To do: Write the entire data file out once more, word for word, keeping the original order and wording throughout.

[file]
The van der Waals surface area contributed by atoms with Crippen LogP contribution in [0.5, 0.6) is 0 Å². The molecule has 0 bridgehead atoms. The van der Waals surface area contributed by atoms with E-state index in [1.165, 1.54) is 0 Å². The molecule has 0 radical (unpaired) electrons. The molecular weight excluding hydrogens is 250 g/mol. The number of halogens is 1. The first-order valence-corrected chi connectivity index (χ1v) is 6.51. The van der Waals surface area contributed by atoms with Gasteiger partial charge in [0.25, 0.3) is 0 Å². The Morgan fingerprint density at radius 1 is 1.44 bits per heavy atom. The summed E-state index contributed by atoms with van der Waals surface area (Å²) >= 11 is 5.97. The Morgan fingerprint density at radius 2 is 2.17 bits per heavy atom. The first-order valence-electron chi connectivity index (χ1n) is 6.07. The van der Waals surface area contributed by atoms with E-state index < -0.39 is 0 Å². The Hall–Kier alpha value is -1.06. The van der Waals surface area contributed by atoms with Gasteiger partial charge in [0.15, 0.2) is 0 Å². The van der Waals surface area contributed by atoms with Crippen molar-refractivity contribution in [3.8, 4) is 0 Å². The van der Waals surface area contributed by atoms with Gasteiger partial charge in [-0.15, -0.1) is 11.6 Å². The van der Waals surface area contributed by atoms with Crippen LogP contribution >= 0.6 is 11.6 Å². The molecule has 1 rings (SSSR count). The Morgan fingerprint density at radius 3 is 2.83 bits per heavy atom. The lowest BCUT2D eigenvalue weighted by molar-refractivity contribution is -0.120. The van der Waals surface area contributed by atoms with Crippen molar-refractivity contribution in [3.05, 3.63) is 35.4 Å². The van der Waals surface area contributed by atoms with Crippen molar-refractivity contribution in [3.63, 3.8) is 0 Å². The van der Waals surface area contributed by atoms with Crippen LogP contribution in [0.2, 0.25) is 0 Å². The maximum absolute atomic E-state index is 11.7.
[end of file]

The van der Waals surface area contributed by atoms with Crippen LogP contribution in [0.5, 0.6) is 0 Å². The molecule has 0 bridgehead atoms. The van der Waals surface area contributed by atoms with E-state index in [1.165, 1.54) is 0 Å². The molecule has 0 radical (unpaired) electrons. The molecular weight excluding hydrogens is 250 g/mol. The number of halogens is 1. The first-order valence-corrected chi connectivity index (χ1v) is 6.51. The van der Waals surface area contributed by atoms with Gasteiger partial charge in [0.25, 0.3) is 0 Å². The Morgan fingerprint density at radius 1 is 1.44 bits per heavy atom. The summed E-state index contributed by atoms with van der Waals surface area (Å²) >= 11 is 5.97. The Morgan fingerprint density at radius 2 is 2.17 bits per heavy atom. The first-order valence-electron chi connectivity index (χ1n) is 6.07. The van der Waals surface area contributed by atoms with E-state index < -0.39 is 0 Å². The Hall–Kier alpha value is -1.06. The van der Waals surface area contributed by atoms with Gasteiger partial charge in [0.15, 0.2) is 0 Å². The van der Waals surface area contributed by atoms with Crippen molar-refractivity contribution in [3.8, 4) is 0 Å². The van der Waals surface area contributed by atoms with Gasteiger partial charge in [-0.15, -0.1) is 11.6 Å². The van der Waals surface area contributed by atoms with Crippen LogP contribution >= 0.6 is 11.6 Å². The molecule has 1 rings (SSSR count). The Morgan fingerprint density at radius 3 is 2.83 bits per heavy atom. The lowest BCUT2D eigenvalue weighted by molar-refractivity contribution is -0.120. The van der Waals surface area contributed by atoms with Crippen molar-refractivity contribution in [3.05, 3.63) is 35.4 Å². The van der Waals surface area contributed by atoms with Crippen molar-refractivity contribution in [3.63, 3.8) is 0 Å². The van der Waals surface area contributed by atoms with Crippen LogP contribution in [0.2, 0.25) is 0 Å². The maximum absolute atomic E-state index is 11.7.